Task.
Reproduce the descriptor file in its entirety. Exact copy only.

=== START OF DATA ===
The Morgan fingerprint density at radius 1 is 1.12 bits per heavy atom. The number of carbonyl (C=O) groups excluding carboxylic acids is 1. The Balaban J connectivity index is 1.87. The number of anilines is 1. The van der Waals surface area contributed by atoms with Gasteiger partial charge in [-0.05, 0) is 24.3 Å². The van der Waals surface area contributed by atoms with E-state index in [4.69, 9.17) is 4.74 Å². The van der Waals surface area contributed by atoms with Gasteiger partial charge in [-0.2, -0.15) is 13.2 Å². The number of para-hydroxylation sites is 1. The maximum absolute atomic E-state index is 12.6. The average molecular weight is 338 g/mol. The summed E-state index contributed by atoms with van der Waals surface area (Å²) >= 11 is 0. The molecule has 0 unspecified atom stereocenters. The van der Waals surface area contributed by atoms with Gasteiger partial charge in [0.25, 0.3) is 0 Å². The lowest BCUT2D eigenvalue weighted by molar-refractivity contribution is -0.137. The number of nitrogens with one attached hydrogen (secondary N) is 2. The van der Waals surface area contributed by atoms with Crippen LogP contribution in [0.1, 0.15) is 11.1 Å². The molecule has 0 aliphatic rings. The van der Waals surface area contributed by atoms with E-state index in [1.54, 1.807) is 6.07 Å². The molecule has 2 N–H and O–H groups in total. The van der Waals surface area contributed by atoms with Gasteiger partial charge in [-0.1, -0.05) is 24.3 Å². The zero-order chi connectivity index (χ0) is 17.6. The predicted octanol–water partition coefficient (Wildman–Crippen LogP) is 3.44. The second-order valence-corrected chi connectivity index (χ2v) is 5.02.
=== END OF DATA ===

The Morgan fingerprint density at radius 1 is 1.12 bits per heavy atom. The number of carbonyl (C=O) groups excluding carboxylic acids is 1. The Balaban J connectivity index is 1.87. The number of anilines is 1. The van der Waals surface area contributed by atoms with Gasteiger partial charge in [-0.05, 0) is 24.3 Å². The van der Waals surface area contributed by atoms with E-state index in [4.69, 9.17) is 4.74 Å². The van der Waals surface area contributed by atoms with Gasteiger partial charge in [-0.2, -0.15) is 13.2 Å². The number of para-hydroxylation sites is 1. The maximum absolute atomic E-state index is 12.6. The average molecular weight is 338 g/mol. The summed E-state index contributed by atoms with van der Waals surface area (Å²) >= 11 is 0. The molecule has 0 unspecified atom stereocenters. The van der Waals surface area contributed by atoms with Gasteiger partial charge in [0.25, 0.3) is 0 Å². The lowest BCUT2D eigenvalue weighted by molar-refractivity contribution is -0.137. The number of nitrogens with one attached hydrogen (secondary N) is 2. The van der Waals surface area contributed by atoms with Crippen LogP contribution in [0.1, 0.15) is 11.1 Å². The molecule has 0 aliphatic rings. The van der Waals surface area contributed by atoms with E-state index in [1.54, 1.807) is 6.07 Å². The molecule has 2 N–H and O–H groups in total. The van der Waals surface area contributed by atoms with Gasteiger partial charge in [-0.1, -0.05) is 24.3 Å². The zero-order chi connectivity index (χ0) is 17.6. The predicted octanol–water partition coefficient (Wildman–Crippen LogP) is 3.44. The second-order valence-corrected chi connectivity index (χ2v) is 5.02.